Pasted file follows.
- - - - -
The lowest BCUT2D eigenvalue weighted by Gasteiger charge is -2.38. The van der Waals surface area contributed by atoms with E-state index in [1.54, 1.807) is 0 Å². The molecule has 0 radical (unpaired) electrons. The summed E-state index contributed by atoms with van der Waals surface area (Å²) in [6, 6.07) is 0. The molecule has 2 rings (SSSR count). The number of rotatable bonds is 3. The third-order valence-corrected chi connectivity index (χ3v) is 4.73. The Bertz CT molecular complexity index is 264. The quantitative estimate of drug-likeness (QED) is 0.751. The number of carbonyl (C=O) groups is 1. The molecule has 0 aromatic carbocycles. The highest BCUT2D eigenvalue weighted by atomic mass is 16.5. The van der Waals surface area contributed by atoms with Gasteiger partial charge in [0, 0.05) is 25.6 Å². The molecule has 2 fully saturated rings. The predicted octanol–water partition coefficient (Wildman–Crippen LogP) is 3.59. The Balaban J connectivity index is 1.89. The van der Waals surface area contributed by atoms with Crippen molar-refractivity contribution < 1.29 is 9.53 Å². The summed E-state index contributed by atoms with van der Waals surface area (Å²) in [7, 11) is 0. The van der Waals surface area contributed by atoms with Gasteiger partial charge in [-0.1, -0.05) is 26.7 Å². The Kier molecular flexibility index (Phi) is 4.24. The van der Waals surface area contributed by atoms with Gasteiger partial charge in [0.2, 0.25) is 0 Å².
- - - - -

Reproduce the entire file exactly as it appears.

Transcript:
The lowest BCUT2D eigenvalue weighted by Gasteiger charge is -2.38. The van der Waals surface area contributed by atoms with E-state index in [1.54, 1.807) is 0 Å². The molecule has 0 radical (unpaired) electrons. The summed E-state index contributed by atoms with van der Waals surface area (Å²) in [6, 6.07) is 0. The molecule has 2 rings (SSSR count). The number of rotatable bonds is 3. The third-order valence-corrected chi connectivity index (χ3v) is 4.73. The Bertz CT molecular complexity index is 264. The quantitative estimate of drug-likeness (QED) is 0.751. The number of carbonyl (C=O) groups is 1. The molecule has 0 aromatic carbocycles. The highest BCUT2D eigenvalue weighted by atomic mass is 16.5. The van der Waals surface area contributed by atoms with Gasteiger partial charge in [0, 0.05) is 25.6 Å². The molecule has 2 fully saturated rings. The predicted octanol–water partition coefficient (Wildman–Crippen LogP) is 3.59. The Balaban J connectivity index is 1.89. The van der Waals surface area contributed by atoms with Crippen molar-refractivity contribution < 1.29 is 9.53 Å². The summed E-state index contributed by atoms with van der Waals surface area (Å²) in [7, 11) is 0. The van der Waals surface area contributed by atoms with Gasteiger partial charge in [-0.1, -0.05) is 26.7 Å². The Kier molecular flexibility index (Phi) is 4.24. The van der Waals surface area contributed by atoms with Gasteiger partial charge in [0.2, 0.25) is 0 Å².